Christine Carpenter (historian)

From Wikipedia, the free encyclopedia
Jump to: navigation, search
Christine Carpenter
Born Mary Christine Carpenter
12 July 1946
Oxford, England
Nationality English
Fields Medieval English History, Higher Education
Institutions Cambridge University
Alma mater Newnham College, Cambridge
Known for Professor of English History, Author, Lecturer, Educator
Notable awards Ford Lecturer

Christine Carpenter, Ph.D. (born 1946 in Oxford, England)[1] is Professor of Medieval English History at Cambridge University, Cambridge, England. In June 2012, Professor Carpenter was selected to give Ford Lectures in Oxford, England in the 2015-2016 academic year, joining prestigious past and present Cambridge "Fordians" John Brewer, Peter Clarke, John Morrill, Quentin Skinner, and others.[2]

Academia[edit]

Newnham College part of Cambridge University, with a view of Pfeiffer Arch and the Old Hall building.

Carpenter received her Bachelor of Arts and Doctor of Philosophy degrees from Newnham College, Cambridge.[3] She is author and editor of a number of English history books and papers.[4]

Carpenter's research interests focus on the political and constitutional history of England from 1066 to ca. 1500, and in the political, social, economic, religious and cultural history of noble and gentry landowners in that period.[3][4]

Carpenter supervises graduate work on government, politics and landed society from ca. 1250 to 1500 and at the undergraduate level she teaches all aspects of English history from ca. 1050 to 1500.[4]

Carpenter is the Director of an Arts and Humanities Research Council-funded project to complete the calendaring of the 15th century Inquisition post mortems, and one of the editors of the Cambridge University Press Studies in Medieval Life and Thought, in addition to serving on other editorial committees.[4]

In June 2012, Professor Carpenter was selected to give Ford Lectures in Oxford, England in the 2015-2016 academic year.[2]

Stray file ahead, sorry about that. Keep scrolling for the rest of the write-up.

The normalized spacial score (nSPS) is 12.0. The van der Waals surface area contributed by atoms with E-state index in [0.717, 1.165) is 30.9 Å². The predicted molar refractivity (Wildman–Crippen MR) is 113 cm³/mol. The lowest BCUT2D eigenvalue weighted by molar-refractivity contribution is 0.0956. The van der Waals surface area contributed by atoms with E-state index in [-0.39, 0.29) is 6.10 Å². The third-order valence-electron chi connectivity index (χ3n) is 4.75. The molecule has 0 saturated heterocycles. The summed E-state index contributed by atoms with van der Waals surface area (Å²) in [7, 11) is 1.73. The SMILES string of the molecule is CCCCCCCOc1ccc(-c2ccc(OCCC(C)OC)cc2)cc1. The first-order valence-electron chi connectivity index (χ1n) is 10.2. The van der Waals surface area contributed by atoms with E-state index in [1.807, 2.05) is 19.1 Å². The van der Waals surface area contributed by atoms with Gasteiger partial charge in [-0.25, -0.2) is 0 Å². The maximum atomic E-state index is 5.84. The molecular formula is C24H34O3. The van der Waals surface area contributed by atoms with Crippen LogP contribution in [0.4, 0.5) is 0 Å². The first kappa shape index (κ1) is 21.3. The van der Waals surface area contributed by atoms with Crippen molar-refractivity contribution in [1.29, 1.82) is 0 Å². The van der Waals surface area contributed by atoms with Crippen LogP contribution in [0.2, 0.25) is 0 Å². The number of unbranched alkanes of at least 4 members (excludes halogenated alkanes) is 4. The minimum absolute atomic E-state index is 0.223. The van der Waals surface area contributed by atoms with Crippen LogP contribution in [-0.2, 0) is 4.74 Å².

Career[edit]

  • Freelance Tutor and Lecturer at the University of Cambridge, 1976-1979
  • Fellow and College Lecturer, New Hall, 1979-2005
  • University Assistant Lecturer, 1983-1988,
  • University Lecturer, 1988-1995
  • Reader in Medieval English History, 1995-2005
  • Professor of Medieval English History, 2005–Present

Books and other works[edit]

A depiction of an English woman c. 1170 using a spindle and distaff, while caring for a young child.
  • Locality and Polity: A Study of Warwickshire Landed Society 1401-1499 (1992) (winner of the Royal Historical Society's Whitfield Prize for 1992)
  • Updated version of Kingsford's edition of The Stonor Letters and Papers 1290-1483 (1996)
  • The Wars of the Roses: Politics and the Constitution c. 1437-1509 (1997)
  • The Armburgh Papers (1998), an edition of the largest collection of 15th Century gentry letters discovered since the 19th Century
  • Political Culture in Late Medieval Britain (2004), as co-editor with Linda Clark and author of the introduction
  • A New Constitutional History of Late-Medieval England, 1215-1509, in preparation.
  • Numerous articles and chapters in edited books
  • Wisdom and Chivalry: Chaucer's Knight's Tale and Medieval Political Theory (2008) by S. H. Rigby. Reviewer: Professor Christine Carpenter, University of Cambridge.

Honors and awards[edit]

See also[edit]

References[edit]

  1. ^ Debrett's Limited: "Prof Christine Carpenter", Debrett's People of Today, http://www.debretts.com/people/biographies/browse/c/24457/(Mary)%20Christine+CARPENTER.aspx, accessed 7 September 2012.
  2. ^ a b University of Cambridge: "An Oxford Triple for Cambridge Historians", Faculty of History News, 1 June 2012, http://www.hist.cam.ac.uk/news/an-oxford-triple-for-cambridge-historians, accessed 7 September 2012.
  3. ^ a b Francis Holland School: Brief CVs of Governors, September 2012, http://www.fhs-sw1.org.uk/uploads/1/Brief_cvs_of_Governors_Sept_2012.pdf, accessed 7 September 2012.
  4. ^ a b c d Cambridge University Faculty of History: Professor Christine Carpenter http://www.hist.cam.ac.uk/directory/mcc1000@cam.ac.uk, accessed 7 September 2012.

External links[edit]